A global variable holding a channel works, but it's code smell. Declaring and assigning this variable in between functions if perfectly valid code, but it doesn't look clean. Code is written for people to read, compilers translate human readable code into instructions for computers to execute. Generally speaking, I prefer it when I'm able to open source files and see what types, constants, and variables it creates/declares/uses at the top of the file. The structure I tend to follow is:

 package

 imports

 constants

 variables

 types

 functions (New first, Exported functions next, unexported functions towards the bottom)

This is a common pattern to follow, I've found. In some cases you'll see variables before constants, or the types being defined first, but generally speaking, code tends to be broken down into these groups.

There is, however, a bigger concern here: because your channel is a global variable, it's not exactly "owned" by any particular function/scope. You don't explicitly close the channel, which is considered bad form. You're using this channel to ensure you have no more than 30 goroutines (not coroutines) searching the path at any given time. Once you've found what you're looking for, the channel is no longer needed, can be closed and GC'ed. That essentially means that, once the wait group is done, it should be perfectly safe to close the channel. In this case, that means the channel can be moved to the scope of main:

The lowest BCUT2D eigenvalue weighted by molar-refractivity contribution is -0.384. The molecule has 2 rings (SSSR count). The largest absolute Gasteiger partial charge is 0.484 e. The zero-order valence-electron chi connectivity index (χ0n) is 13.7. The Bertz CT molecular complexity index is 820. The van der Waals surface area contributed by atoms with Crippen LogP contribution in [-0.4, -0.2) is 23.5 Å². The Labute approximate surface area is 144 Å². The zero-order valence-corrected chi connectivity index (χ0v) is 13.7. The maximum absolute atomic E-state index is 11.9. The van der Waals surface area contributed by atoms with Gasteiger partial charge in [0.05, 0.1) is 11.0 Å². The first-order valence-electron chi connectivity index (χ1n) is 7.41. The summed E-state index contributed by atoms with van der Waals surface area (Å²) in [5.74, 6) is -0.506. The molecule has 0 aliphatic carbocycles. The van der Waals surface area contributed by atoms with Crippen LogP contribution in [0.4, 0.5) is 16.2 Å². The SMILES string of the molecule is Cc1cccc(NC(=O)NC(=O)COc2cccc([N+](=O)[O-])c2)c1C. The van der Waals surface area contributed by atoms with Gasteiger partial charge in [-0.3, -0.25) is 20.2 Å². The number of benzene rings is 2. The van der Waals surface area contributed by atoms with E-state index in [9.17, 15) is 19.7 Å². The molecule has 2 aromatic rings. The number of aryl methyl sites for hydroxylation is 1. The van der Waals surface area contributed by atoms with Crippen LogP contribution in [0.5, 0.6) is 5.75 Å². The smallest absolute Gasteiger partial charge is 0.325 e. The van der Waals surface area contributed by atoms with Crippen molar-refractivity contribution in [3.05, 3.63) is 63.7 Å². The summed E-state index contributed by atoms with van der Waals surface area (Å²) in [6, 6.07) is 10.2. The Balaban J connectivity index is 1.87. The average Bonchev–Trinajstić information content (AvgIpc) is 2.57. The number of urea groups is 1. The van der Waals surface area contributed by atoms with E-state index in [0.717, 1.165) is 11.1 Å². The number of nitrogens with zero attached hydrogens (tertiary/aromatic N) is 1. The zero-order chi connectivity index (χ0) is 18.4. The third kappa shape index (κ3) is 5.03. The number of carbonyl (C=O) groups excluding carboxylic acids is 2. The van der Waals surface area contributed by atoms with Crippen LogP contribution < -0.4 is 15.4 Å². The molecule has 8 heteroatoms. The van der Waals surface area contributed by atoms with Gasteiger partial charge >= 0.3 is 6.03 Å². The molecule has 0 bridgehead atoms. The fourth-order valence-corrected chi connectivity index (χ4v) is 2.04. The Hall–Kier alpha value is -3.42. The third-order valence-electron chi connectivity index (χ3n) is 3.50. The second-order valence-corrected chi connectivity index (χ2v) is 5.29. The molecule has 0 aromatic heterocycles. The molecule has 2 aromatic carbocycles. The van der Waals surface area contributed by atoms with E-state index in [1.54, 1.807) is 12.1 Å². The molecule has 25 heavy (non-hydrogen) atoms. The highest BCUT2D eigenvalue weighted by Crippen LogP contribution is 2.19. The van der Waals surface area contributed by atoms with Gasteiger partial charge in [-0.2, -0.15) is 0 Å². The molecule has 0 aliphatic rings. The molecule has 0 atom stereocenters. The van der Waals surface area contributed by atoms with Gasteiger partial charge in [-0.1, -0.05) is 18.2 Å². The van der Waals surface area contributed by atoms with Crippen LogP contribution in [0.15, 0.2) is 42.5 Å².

func main() {
    wg := sync.WaitGroup{}
    ch := make(chan struct{}, 30)
    wg.Add(1)
    search(&wg, ch, "/path/to/dir")
    wg.Wait()
    wg.Done()
    close(ch)
}

Once again, you'll need to add the channel to the search arguments to something like this:

func search(wg *sync.WaitGroup, ch chan struct{}, path string)

Now let's look at the main part of your code, this search function. You start out writing to the channel (as mentioned above to ensure no more than 30 concurrent routines). After that you're reading from the channel and decrementing the wait group in seperate defer functions. The order in which these functions are executed is LIFO. Basically, you'll decrement the waitgroup first, and drain the channel last. Reading from a closed channel is not an issue, but I thought I'd mention it. The main thing here is that there is no real reason to have 2 anonymous functions in these defer statements. You could either write:

defer func() {
    wg.Done()
    <- ch // or <-permit in your case
}()

If, for whatever reason, you want to keep these two operations as distinct defer calls, you can simply write this:

defer func() {
    <-ch // <-permit
}()
defer wg.Done() // no need to wrap this call in to a function...

As peterSO mentioned, in terms of performance improvements, you can easily replace ioutil.ReadDir with os.ReadDir. It'll return a slice of DirEntry objects, sorted by name. You can get the name, file-type, etc... through its interface, as documented here. The code should look something like this:

entries, err := os.ReadDir(path)
if err != nil {
    fmt.Println(err)
    return // exit here!
}
for _, entry := range entries {
    if entry.FileInfo().IsDir() {
        wg.Add(1)
        go search(wg, ch, filepath.Join(path, entry.Name()))
        continue
    }
    if entry.Name() == toFind {
        fmt.Printf("Found %s here: %s\n", toFind, path)
        return // return, we're done
    }
}

Having this return statement in the loop can be quite a big deal, depending on what you want your program to do. I've chosen to stop iterating over the directory items once we found a match. Having 2 files with the exact same name in a directory simply doesn't make sense, so there is no reason to keep looking in this path.